EAST TEXAS (KLTV) - Well, Texas may soon become a part of an island at least on the issue of the definition of marriage.
While the United States as a whole is warming up to the idea of allowing gays to legally marry, the state of Texas has a constitutional showdown brewing. In November of two-thousand five, Texas voters approved an amendment to the Texas constitution that defines marriage as a union between a single man and single woman. Thirty-one other states have similar amendments. So a majority of states have this provision, but recent polls show that 49 percent of Americans are OK with same sex marriage.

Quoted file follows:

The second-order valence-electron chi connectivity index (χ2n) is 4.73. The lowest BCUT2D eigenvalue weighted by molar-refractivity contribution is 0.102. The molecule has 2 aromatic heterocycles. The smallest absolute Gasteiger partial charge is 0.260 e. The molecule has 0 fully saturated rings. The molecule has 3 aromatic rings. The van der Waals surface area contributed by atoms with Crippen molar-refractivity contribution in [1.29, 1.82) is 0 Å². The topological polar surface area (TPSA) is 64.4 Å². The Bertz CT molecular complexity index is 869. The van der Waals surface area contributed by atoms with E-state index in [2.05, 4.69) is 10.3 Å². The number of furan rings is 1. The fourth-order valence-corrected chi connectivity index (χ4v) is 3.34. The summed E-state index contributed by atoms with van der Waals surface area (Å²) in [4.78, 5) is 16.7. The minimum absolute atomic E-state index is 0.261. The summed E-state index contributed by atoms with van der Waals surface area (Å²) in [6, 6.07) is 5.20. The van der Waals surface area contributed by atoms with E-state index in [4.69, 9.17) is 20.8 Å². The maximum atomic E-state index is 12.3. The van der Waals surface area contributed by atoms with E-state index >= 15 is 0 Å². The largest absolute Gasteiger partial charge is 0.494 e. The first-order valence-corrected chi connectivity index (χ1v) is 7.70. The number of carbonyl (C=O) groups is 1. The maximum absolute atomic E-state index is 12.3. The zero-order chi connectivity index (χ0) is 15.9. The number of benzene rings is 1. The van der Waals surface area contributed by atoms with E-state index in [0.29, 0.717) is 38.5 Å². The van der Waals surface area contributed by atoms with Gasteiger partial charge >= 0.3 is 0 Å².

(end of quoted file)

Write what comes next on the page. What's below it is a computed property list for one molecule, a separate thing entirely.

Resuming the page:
Congress is changing as well and the Supreme Court will most likely address it at some point. So what happens if a law is passed at the federal level while many states have clear constitutional amendments that counter the federal law? That is where the real battle will take place. In most cases, federal law trumps or preempts state law. But the issue of defining marriage has long been reserved for states to tackle as civil matters.
Currently a state can refuse to recognize a marriage if it was performed in another state and even recognized in that other state. Regardless of where you fall on this issue, it is a states' right to define marriage and the federal government needs to stay hands off.
In fact, the feds need to focus on creating a solution for the anemic economy before the topic of same-sex marriage, and that will make for a Better East Texas.